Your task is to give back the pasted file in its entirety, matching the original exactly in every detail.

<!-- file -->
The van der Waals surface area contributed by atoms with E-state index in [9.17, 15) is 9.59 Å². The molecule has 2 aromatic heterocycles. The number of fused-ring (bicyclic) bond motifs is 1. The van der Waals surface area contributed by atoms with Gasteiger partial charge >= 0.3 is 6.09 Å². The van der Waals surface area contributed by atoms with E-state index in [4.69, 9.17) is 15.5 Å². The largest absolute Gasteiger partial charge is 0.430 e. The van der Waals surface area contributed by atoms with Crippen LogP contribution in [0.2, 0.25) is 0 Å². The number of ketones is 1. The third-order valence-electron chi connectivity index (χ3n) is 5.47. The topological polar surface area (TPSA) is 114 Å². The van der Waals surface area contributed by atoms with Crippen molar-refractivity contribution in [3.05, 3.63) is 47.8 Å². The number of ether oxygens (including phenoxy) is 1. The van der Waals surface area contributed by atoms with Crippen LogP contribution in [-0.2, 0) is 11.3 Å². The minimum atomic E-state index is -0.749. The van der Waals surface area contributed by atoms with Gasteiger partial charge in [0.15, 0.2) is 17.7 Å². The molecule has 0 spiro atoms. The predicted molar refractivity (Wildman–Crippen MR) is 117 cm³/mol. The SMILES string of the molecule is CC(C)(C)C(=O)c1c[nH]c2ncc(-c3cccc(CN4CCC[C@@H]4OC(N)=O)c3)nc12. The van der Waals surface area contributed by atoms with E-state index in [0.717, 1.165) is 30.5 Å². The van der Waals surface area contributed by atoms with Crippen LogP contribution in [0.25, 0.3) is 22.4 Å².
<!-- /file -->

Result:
The van der Waals surface area contributed by atoms with E-state index in [9.17, 15) is 9.59 Å². The molecule has 2 aromatic heterocycles. The number of fused-ring (bicyclic) bond motifs is 1. The van der Waals surface area contributed by atoms with Gasteiger partial charge >= 0.3 is 6.09 Å². The van der Waals surface area contributed by atoms with E-state index in [4.69, 9.17) is 15.5 Å². The largest absolute Gasteiger partial charge is 0.430 e. The van der Waals surface area contributed by atoms with Crippen LogP contribution in [0.2, 0.25) is 0 Å². The number of ketones is 1. The third-order valence-electron chi connectivity index (χ3n) is 5.47. The topological polar surface area (TPSA) is 114 Å². The van der Waals surface area contributed by atoms with Crippen molar-refractivity contribution in [3.05, 3.63) is 47.8 Å². The number of ether oxygens (including phenoxy) is 1. The van der Waals surface area contributed by atoms with Crippen LogP contribution in [-0.2, 0) is 11.3 Å². The minimum atomic E-state index is -0.749. The van der Waals surface area contributed by atoms with Gasteiger partial charge in [0.15, 0.2) is 17.7 Å². The molecule has 0 spiro atoms. The predicted molar refractivity (Wildman–Crippen MR) is 117 cm³/mol. The SMILES string of the molecule is CC(C)(C)C(=O)c1c[nH]c2ncc(-c3cccc(CN4CCC[C@@H]4OC(N)=O)c3)nc12. The van der Waals surface area contributed by atoms with E-state index in [0.717, 1.165) is 30.5 Å². The van der Waals surface area contributed by atoms with Crippen LogP contribution in [0.25, 0.3) is 22.4 Å².